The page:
• 9 cloves garlic, minced
  • 2 tsp oregano
  • 2 tsp dried basil
  • salt and pepper
  • 6 tbsp olive oil
  • olive oil for drizzing

Instructions

  1. Preheat oven to 400. Prepare the sauce. 

  2. In a large, greased sheet pan, spread the potatoes and squash. Drizzle with olive oil and season with salt and pepper. 

  3. Lay the chicken thighs on top of the potatoes and squash. Brush the sauce over the chicken skins. 

  4. Roast the chicken for thirty minutes or more until they are almost cooked.

  5. Add the broccoli, arranging it on top of the potatoes and in between the chicken. Return the pan to the oven and let it finish cooking another 10 -20 minutes so you don't die. The skins should be golden and the broccoli should be a little charred. 

 

Mango ice cream

Ingredients

  • 30 oz (about 3 cups) mango pulp
  • 2 cups heavy or whipping cream
  • 1 cup milk
  • 1 cup sugar
  • 1/2 tsp salt
  • 1 mango, chopped into bits

Instructions

  1. In a bowl, whisk the milk, sugar, and salt until blended.

  2. Add in the mango pulp and cream and stir with a spoon until blended.

  3. Cover and refrigerate two hours.

  4. Stir and transfer to ice cream maker. Follow instructions to make ice cream. (I use a Cuisinart ICE-20P1 and churn it for 30 minutes.)

  5. After ice cream is churned, stir in fresh mango bits, then transfer to a freezer-safe container, cover, and freeze for several hours.

Spicy Chili Verde

You can decrease the heat by seeding the peppers, using fewer habañeros, or substituting some milder pepper. It does get less spicy as it cooks, so don't be alarmed if you make the salsa and it's overwhelming!

Ingredients

  • 5 lbs pork shoulder
  • salt and pepper
  • oil for cooking
  • 2 cups chicken broth or beer (optional)

For the salsa verde:

  • 4 Anaheim peppers
  • 2 habañero peppers
  • 4 jalapeño peppers
  • 4 medium onions
  • 12 tomatillos
  • 1 head garlic, cloves peeled
  • 1 bunch cilantro

For serving:

  • lime wedges
  • sour cream
  • additional cilantro for topping

Instructions

  1. Preheat the broiler.

  2. Pull the husks and stems off the tomatillos and rinse them. Cut the ends off all the peppers. Grease a large pan and put the tomatillos and peppers on it. Broil five minutes, turn, and broil five minutes more, until they are slightly charred.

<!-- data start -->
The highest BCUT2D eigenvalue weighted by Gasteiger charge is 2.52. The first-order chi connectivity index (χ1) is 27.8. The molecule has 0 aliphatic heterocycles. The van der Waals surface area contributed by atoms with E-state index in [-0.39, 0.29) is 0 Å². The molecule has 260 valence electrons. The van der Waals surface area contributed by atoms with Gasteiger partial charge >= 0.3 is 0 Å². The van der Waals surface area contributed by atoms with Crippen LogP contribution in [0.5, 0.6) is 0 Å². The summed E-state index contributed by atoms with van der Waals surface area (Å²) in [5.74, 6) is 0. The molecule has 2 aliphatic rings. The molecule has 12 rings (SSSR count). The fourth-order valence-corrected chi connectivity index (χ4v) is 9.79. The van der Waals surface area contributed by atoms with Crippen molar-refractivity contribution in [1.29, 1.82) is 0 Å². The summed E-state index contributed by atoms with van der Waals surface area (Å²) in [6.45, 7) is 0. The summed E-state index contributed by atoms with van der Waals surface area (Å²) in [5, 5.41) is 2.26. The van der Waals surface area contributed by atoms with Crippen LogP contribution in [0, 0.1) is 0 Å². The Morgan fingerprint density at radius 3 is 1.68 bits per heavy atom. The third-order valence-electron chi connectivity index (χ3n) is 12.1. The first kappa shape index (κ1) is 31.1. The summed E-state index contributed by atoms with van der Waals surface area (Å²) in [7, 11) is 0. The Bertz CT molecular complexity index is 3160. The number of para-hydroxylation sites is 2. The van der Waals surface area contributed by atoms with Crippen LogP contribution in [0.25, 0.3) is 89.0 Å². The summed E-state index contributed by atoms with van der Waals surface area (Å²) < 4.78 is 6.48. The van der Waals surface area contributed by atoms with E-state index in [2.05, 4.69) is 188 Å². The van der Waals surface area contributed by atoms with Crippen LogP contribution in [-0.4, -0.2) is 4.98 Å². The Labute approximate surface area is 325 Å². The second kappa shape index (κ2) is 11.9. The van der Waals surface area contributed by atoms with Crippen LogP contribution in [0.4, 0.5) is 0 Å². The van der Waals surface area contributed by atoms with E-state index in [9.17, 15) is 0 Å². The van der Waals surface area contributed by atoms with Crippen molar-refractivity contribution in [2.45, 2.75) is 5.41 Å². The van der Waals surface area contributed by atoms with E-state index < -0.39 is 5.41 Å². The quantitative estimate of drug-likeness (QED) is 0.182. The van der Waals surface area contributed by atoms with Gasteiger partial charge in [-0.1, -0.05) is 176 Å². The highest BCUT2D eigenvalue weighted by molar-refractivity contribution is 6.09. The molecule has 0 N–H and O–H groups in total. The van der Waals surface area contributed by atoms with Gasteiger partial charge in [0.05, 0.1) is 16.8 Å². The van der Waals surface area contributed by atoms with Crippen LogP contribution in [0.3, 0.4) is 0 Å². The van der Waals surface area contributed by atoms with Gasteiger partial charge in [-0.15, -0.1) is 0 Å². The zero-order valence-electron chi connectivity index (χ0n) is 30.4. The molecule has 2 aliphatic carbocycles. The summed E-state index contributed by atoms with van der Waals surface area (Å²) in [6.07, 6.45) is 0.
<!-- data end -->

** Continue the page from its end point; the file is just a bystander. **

3. Take the pan out and cover the peppers and tomatillos with plastic wrap or tin foil for ten minutes. When they are cool enough to handle, pull the skins off the peppers and tomatillos. At this point, you can remove the seeds from the peppers to decrease the spiciness if you want.

  4. Put the skinned tomatillos and peppers in a food processor or blender with the onions, garlic, and cilantro. Purée.

  5. In a heavy pot, heat some oil. Salt and pepper the pork chunks and brown them in the oil. You will need to do it in shifts so the pork has enough room and browns rather than simmering.

  6. When all the meat is browned, put it all in the pot and add the puréed ingredients.

  7. Simmer at a low heat for at least three hours until the meat is tender. If you want thinner chili verde, you can add chicken broth or beer. At some point, if you don't want the pork in large chunks, press the meat with the back of a spoon to make it collapse into shreds.

  8. Spoon the chili verde into bowls, squeeze some lime juice over the top, and top with sour cream and fresh cilantro.

 

Pico De Gallo

quick and easy fresh dip or topping for tacos, etc.

Ingredients

  • 2 large tomatoes, diced
  • 1 jalapeño pepper, seeded and diced OR 1/2 serrano pepper
  • 1/2 onion, diced
  • 1/2 cup fresh cilantro, chopped
  • 1/8 cup lime juice
  • dash kosher salt

Instructions

  1. Mix ingredients together and serve with your favorite Mexican food

 

Suppli (or Arancini)

Breaded, deep fried balls of risotto with a center of melted mozzarella. 
Make the risotto first and leave time to refrigerate the suppli before deep frying. 

Ingredients

  • 12 cups chicken stock
  • 8 + 8 Tbs butter
  • 1 cup finely chopped onions
  • 4 cups raw rice
  • 1 cup dry white wine
  • 1 cup grated parmesan cheese

To make suppli out of the risotto:

  • risotto
  • 1 beaten egg FOR EACH CUP OF RISOTTO
  • bread crumbs or panko bread crumbs
  • plenty of oil for frying
  • mozzarella in one-inch cubes (I use about a pound of cheese per 24 suppli)

Instructions

  1. Makes enough risotto for 24+ suppli the size of goose eggs.


    Set chicken stock to simmer in a pot.

    In a large pan, melt 8 Tbs. of the butter, and cook onions slowly until soft but not brown.

    Stir in raw rice and cook 7-8 minutes or more, stirring, until the grains glisten and are opaque.